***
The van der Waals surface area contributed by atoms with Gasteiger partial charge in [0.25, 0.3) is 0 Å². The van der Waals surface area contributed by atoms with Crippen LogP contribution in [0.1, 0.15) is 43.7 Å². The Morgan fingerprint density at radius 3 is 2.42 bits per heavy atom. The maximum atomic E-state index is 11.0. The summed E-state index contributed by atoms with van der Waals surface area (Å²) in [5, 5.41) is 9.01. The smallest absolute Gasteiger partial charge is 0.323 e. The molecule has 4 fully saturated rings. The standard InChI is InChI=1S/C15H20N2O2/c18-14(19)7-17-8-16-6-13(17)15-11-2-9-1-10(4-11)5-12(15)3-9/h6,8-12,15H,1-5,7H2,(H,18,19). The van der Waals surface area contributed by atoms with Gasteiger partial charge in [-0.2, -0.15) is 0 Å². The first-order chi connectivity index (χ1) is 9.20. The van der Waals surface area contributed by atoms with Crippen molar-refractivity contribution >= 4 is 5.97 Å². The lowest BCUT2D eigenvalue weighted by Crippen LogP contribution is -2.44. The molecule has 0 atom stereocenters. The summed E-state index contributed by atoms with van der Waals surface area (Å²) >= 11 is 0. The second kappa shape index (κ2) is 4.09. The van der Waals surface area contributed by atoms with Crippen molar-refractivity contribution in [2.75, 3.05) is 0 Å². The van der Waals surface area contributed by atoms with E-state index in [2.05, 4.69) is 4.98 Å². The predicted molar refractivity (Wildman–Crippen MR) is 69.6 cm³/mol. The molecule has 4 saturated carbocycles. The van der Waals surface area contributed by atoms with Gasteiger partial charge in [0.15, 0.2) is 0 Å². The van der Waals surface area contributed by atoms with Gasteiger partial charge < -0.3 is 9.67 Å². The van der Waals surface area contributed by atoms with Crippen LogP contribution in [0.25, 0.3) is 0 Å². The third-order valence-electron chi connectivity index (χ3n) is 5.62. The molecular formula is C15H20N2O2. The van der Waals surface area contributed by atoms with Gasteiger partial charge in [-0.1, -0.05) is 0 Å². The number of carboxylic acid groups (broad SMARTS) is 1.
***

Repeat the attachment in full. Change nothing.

The van der Waals surface area contributed by atoms with Gasteiger partial charge in [0.25, 0.3) is 0 Å². The van der Waals surface area contributed by atoms with Crippen LogP contribution in [0.1, 0.15) is 43.7 Å². The Morgan fingerprint density at radius 3 is 2.42 bits per heavy atom. The maximum atomic E-state index is 11.0. The summed E-state index contributed by atoms with van der Waals surface area (Å²) in [5, 5.41) is 9.01. The smallest absolute Gasteiger partial charge is 0.323 e. The molecule has 4 fully saturated rings. The standard InChI is InChI=1S/C15H20N2O2/c18-14(19)7-17-8-16-6-13(17)15-11-2-9-1-10(4-11)5-12(15)3-9/h6,8-12,15H,1-5,7H2,(H,18,19). The van der Waals surface area contributed by atoms with Gasteiger partial charge in [-0.2, -0.15) is 0 Å². The first-order chi connectivity index (χ1) is 9.20. The van der Waals surface area contributed by atoms with Crippen molar-refractivity contribution >= 4 is 5.97 Å². The lowest BCUT2D eigenvalue weighted by Crippen LogP contribution is -2.44. The molecule has 0 atom stereocenters. The summed E-state index contributed by atoms with van der Waals surface area (Å²) >= 11 is 0. The second kappa shape index (κ2) is 4.09. The van der Waals surface area contributed by atoms with Crippen molar-refractivity contribution in [2.75, 3.05) is 0 Å². The van der Waals surface area contributed by atoms with E-state index in [2.05, 4.69) is 4.98 Å². The predicted molar refractivity (Wildman–Crippen MR) is 69.6 cm³/mol. The molecule has 4 saturated carbocycles. The van der Waals surface area contributed by atoms with Gasteiger partial charge in [0.15, 0.2) is 0 Å². The van der Waals surface area contributed by atoms with Gasteiger partial charge < -0.3 is 9.67 Å². The van der Waals surface area contributed by atoms with Crippen LogP contribution in [0.25, 0.3) is 0 Å². The third-order valence-electron chi connectivity index (χ3n) is 5.62. The molecular formula is C15H20N2O2. The van der Waals surface area contributed by atoms with Gasteiger partial charge in [-0.1, -0.05) is 0 Å². The number of carboxylic acid groups (broad SMARTS) is 1.